Christmas Dinner

I know it’s been ages.  The last few weeks of the semester have been a blur of exams and final papers.  There’s a feeling of camaraderie that descends over the Uni during finals.  The library is packed with nervous students, Facebook pages are constantly updated with expletives, and everyone is generally sleep deprived and strung out on caffeine.  It doesn’t help that we’re now in the darkest part of the year, where the sun literally sets at 2:30.  I’m not kidding.  It creates a kind of constant-night, so you always feel like you’re up late cramming for exams, even if it’s only 4 or 5 in the afternoon.

All of this studying and darkness can be a bit much.  Thankfully, there are plenty of distractions.  Welcome to Christmas dinner season.

When I first came to Edinburgh in September, I was puzzled by all the signs in the windows of restaurants.  “Book Christmas dinner now!”  they proclaimed.  “3-Course Xmas dinner, only $20!” read the sign outside the Japanese restaurant near my house.  Christmas dinner is a big deal here.  And luckily, it’s not relegated to Christmas Eve or Christmas Day.

Christmas dinner consists of traditional, Christmas-y dishes such as some sort of roast bird, parsnips, squash and of course a Christmas-themed dessert, or as it’s called in Edinburgh, “pudding.”  (I think Christmas “pudding” may just be called “Christmas pudding.”  No explanation needed.)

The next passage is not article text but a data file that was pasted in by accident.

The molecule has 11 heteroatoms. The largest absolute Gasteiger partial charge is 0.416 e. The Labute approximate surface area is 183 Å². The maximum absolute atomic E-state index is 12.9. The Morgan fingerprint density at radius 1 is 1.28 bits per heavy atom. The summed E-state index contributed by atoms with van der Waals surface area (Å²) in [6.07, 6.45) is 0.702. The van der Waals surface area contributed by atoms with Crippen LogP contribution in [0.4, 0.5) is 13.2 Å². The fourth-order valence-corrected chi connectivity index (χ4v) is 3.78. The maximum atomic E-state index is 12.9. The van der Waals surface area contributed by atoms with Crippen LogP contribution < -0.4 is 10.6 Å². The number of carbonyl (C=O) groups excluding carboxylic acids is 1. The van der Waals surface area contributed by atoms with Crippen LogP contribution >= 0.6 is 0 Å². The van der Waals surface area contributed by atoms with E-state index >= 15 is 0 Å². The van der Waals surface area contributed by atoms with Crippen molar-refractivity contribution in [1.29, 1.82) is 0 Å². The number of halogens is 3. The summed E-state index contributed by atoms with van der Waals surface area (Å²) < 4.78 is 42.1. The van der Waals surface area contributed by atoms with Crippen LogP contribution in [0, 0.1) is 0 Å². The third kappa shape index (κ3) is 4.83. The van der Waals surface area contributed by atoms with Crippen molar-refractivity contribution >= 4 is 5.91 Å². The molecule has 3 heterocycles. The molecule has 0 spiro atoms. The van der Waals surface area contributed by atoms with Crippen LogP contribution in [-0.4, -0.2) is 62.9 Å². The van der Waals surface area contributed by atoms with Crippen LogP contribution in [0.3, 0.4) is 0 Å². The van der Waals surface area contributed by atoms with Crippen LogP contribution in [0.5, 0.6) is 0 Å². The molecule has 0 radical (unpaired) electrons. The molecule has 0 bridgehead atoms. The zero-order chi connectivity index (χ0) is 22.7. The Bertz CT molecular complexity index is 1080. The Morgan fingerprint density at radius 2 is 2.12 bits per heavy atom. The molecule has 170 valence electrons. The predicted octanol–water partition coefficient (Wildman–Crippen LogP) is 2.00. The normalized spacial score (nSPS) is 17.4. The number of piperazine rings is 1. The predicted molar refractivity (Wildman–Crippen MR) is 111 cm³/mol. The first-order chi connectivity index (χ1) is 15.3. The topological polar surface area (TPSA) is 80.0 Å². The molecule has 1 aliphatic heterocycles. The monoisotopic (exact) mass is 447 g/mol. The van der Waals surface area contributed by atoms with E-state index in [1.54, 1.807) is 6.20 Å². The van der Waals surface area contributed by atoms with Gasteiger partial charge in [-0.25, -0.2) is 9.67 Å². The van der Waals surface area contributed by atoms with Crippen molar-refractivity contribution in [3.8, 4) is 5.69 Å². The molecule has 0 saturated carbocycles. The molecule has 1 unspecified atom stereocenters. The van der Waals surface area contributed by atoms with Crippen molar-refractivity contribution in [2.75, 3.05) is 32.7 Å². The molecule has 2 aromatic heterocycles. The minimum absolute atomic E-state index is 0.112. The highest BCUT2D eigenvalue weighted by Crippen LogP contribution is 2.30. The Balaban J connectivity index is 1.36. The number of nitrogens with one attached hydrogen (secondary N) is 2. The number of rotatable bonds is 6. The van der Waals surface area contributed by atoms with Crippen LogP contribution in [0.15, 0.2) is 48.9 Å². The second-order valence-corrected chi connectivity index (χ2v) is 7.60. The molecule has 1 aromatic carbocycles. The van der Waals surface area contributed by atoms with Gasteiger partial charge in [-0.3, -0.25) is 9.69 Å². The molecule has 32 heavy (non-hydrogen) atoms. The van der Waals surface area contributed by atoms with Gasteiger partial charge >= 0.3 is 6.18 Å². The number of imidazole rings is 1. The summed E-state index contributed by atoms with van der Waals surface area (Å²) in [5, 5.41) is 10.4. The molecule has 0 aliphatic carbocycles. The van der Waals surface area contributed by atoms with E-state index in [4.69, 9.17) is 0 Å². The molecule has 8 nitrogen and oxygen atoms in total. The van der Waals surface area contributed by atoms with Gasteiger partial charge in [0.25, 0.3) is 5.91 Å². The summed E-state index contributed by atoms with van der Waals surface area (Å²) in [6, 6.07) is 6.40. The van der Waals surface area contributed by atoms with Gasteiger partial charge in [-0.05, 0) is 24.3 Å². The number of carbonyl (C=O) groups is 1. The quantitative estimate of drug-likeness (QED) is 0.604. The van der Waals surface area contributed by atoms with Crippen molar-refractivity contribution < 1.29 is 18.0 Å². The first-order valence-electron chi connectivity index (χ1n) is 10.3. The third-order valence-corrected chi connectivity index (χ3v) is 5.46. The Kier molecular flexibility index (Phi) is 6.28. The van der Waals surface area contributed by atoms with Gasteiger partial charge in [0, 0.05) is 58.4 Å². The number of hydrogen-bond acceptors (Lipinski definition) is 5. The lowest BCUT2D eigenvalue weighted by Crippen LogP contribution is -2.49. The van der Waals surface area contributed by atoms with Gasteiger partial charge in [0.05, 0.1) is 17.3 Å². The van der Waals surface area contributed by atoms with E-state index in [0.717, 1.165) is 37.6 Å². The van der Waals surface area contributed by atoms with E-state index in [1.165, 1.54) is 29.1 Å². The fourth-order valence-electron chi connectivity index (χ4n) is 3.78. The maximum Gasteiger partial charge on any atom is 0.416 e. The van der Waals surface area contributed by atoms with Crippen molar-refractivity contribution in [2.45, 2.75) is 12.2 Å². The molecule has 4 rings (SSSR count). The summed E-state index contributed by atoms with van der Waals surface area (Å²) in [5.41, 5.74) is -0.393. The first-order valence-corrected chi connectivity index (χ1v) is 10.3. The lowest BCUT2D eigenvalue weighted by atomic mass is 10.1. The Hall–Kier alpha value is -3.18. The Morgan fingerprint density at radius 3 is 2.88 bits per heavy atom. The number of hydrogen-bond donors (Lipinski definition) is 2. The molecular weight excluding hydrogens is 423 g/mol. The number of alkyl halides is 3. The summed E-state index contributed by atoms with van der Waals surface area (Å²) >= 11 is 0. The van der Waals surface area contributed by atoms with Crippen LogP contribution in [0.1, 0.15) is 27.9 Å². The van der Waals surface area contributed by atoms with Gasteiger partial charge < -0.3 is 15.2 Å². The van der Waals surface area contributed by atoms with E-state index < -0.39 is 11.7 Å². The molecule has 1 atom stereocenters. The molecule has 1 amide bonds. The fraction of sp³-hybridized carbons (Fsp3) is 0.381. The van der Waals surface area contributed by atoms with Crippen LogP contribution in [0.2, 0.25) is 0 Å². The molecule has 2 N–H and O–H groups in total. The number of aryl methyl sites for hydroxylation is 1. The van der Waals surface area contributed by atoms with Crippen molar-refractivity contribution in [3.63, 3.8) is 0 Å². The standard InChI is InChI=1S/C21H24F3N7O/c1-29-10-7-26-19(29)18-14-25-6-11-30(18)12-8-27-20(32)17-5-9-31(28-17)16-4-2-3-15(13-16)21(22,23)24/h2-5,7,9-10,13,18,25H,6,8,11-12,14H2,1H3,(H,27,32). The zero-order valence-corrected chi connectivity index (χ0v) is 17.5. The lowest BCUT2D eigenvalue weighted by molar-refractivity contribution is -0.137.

People go out for Christmas dinner, host it in their homes, and if you’re in any of the societies at Uni, they’ll most definitely be one.  I attended the Investment and Trading Club’s annual Christmas dinner.  We all met up at a great restaurant, where we had a delicious, three-course meal (paid for by tickets we had purchased).  We took over most of the restaurant, and everyone sat at random tables, which provided a great opportunity to meet new people (the continuous replenishment of wine didn’t hurt, either).  Everyone gamely donned the paper crowns that came out of the Christmas crackers that had been placed next to each person’s plate.  The crackers also held other valuable prizes, like a plastic butterfly keychain, and a miniature bowling set (I swapped my bowling set for the keychain).  After dinner, we all went to a club, where the merriment continued until early the next morning.  It was the perfect end to my first semester.

As I write this, I’m back in the States for winter break.  It feels odd to look back on my first semester at Edinburgh, almost like it didn’t really happen.  For now, I’ll be enjoying my very own Christmas dinner, Amuuurica style (cue the hormone-enlarged turkey).  See you next year!

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